Going Analog in a Digital Age - Large Format Photography

March 14, 2021  •  Leave a Comment

In 2020 I decided to take the plunge and get a large format 4x5 film camera.  Film photography seems to be going through a bit of a resurgence right now, and I suppose I've been caught up in it, but it's something that's always been intriguing to me, but also intimidating at the same time.  This is not meant to be a comprehensive guide to large format, but rather some of my general thoughts and observations after doing it. 

Making a film image is a very deliberate and slow process, with many chances along the way to make mistakes that can't be fixed.  Setting up and taking the shot is very much process driven.  This deliberate nature of large format appeals to me because it forces you to slow down and really focus on your composition, lighting and settings.  Those are things that can only make you a better photographer.  On the other hand, this process presents many opportunities for mistakes and with 4x5 sheet film not being cheap, that's something that gave me pause.  It turns out my apprehension was misguided and I quickly gained confidence in the process after a few images.  It's fairly straight-forward and intuitive to any photographer but does require your full attention to avoid simple mistakes.

 

My large format camera - a Toyo Field 45AII, shown with a Schneider Kreuznach Symmar-S 210mm f5.6 lens.  Photo by Tom Spurr.  

 

I started out by shooting black and white film because I got a box of expired Ilford Delta 100 and Fomapan 400 included with the camera.  Since black and white film is easier to develop than color negative or slide film and I was using expired film, I decided to try developing it myself.  Developing film was another area that gave me pause because it seemed complicated with chemicals involved and being yet another step along the way to make a mistake.  I don't have access to a darkroom nor the space to build one, so I knew I would have use a tank development system.  After some research, I decided that the SP-445 processing system by Stearman Press was the way to go.  It's relatively inexpensive and uses very little solution making it quite economical.  Much like taking the image, developing the film is also a process.  It's very much like following a recipe with a set order of chemicals, temperature and time to follow, with allowance for variations.  I've found the SP-445 very easy to use and have had good results so far with my own developing.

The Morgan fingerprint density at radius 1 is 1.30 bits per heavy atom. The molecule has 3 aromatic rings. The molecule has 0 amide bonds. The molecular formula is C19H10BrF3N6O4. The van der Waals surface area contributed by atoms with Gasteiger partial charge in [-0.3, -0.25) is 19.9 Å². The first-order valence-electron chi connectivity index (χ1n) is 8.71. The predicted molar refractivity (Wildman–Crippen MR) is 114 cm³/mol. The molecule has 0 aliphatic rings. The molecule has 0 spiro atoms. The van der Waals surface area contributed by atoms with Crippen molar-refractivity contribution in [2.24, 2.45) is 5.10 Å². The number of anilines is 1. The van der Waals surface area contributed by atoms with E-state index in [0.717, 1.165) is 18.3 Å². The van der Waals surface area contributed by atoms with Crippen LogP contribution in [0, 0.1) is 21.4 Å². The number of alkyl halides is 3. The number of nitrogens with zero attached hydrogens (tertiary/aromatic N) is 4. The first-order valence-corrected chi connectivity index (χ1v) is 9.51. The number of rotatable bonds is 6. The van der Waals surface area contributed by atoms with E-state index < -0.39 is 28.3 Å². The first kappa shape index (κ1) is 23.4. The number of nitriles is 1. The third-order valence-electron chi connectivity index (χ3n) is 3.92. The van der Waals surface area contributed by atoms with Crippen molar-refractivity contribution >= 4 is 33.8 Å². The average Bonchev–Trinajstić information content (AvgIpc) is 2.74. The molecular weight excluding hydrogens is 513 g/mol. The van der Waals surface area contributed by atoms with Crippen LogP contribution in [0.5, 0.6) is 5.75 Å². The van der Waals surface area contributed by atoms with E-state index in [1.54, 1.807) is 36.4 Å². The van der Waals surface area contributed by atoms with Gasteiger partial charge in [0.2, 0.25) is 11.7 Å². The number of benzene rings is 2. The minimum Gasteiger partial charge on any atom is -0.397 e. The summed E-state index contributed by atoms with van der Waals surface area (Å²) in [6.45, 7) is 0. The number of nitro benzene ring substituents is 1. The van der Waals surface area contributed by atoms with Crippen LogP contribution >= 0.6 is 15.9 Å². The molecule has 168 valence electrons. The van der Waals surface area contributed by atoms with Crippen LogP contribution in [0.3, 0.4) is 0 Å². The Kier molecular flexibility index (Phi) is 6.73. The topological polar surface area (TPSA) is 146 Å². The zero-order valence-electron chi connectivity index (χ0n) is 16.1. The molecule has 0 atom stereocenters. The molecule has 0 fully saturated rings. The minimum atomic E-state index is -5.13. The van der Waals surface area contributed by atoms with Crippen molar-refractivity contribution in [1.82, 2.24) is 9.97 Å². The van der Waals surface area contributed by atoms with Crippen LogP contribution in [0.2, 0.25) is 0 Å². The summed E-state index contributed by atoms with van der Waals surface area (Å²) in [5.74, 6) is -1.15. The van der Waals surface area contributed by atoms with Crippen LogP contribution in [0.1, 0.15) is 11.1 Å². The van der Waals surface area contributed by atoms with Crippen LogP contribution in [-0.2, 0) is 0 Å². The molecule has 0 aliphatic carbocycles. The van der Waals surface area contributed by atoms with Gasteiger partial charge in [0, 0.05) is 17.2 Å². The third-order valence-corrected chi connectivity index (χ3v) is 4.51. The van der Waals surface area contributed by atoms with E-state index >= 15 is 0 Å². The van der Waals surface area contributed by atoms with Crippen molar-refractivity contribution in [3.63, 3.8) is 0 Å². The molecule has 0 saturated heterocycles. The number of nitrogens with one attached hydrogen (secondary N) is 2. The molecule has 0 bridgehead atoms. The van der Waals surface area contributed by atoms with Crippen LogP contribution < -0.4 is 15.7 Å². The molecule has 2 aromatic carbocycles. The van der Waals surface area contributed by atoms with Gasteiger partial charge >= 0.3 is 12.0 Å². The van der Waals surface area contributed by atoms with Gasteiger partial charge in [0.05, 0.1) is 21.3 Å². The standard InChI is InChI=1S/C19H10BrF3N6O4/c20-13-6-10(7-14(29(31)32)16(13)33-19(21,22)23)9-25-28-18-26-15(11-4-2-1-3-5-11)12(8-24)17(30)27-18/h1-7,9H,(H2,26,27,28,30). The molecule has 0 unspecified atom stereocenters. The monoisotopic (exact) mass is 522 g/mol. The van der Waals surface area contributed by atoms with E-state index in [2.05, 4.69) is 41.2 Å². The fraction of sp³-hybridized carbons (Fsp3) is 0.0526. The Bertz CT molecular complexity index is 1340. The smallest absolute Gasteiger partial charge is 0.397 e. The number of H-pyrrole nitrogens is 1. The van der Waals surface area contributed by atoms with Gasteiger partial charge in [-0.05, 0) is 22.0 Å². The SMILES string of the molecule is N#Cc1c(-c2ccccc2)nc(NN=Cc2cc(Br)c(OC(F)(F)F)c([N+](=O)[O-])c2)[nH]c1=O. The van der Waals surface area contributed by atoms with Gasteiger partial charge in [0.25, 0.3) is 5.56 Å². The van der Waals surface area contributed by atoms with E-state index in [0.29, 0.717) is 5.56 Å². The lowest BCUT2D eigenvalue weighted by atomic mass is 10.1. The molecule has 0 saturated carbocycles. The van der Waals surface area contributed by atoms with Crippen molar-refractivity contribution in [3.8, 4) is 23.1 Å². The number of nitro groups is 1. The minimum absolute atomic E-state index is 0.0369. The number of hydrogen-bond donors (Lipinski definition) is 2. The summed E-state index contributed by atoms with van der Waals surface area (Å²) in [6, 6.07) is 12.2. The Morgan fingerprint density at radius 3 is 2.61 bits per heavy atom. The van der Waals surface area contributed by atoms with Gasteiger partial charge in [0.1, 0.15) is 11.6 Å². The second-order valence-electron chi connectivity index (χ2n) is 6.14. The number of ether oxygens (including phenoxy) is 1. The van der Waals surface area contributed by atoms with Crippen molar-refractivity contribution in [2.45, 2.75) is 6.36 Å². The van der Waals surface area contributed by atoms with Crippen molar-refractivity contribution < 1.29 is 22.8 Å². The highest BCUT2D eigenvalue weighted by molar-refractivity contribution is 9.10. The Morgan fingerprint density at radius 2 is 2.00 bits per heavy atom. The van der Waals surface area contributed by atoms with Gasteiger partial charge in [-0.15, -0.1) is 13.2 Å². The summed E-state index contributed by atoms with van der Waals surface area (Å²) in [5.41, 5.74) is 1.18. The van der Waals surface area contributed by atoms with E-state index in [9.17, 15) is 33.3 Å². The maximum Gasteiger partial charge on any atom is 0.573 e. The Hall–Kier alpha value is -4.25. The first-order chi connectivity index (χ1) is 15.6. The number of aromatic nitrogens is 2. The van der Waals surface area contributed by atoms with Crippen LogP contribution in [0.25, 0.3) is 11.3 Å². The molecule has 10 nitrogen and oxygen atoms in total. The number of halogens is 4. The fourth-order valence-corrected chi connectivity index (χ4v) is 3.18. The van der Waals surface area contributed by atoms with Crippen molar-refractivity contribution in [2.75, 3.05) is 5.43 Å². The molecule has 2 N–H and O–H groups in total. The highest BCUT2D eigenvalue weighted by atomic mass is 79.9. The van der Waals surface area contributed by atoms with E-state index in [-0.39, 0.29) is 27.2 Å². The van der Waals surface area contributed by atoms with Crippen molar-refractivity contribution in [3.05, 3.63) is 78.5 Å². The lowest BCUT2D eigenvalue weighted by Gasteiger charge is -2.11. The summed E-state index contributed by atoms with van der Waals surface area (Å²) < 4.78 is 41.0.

So now I have my film negative - what's next?  Since I don't have access to a darkroom, I can't make prints.  That leaves scanning to get a digital version of the negative.  Instead of purchasing an expensive Epson scanner for scanning large format film, I decided to try DSLR scanning since I can just use my digital camera.  I use my Panasonic S1 mirrorless camera on my tripod pointed down at a lightpad to take a picture of the negative.  A copy stand would be better to use, but I don't have one.  One of the keys to DSLR scanning is to have the film negative elevated and held flat above the light source.  I found a great product called the pixl-latr that holds the film and diffuses the backlight to allow for easy digitizing.          

There's no better time than now to get into large format film photography.  There's a wealth of knowledge and videos online to learn from and used equipment is plentiful, though prices have been going up with the renewed interest.  The UK company Intrepid Camera provides an inexpensive option for those looking for a new camera.  Tank development systems by companies like Stearman Press and Jobo makes home development easy without the need for a darkroom, and products like the pixl-latr make digital scanning easy without a dedicated scanner.    

 

Field's EdgeField's Edge

My first 4x5 image, a birch tree in the morning sun in early Autumn. 

Toyo 45 AII. Schneider Kreuznach Symmar-S f5.6 lens. F22 at 1/8s. Ilford Delta 100 film developed in Kodak D76 1:1.  

                                 

 
   


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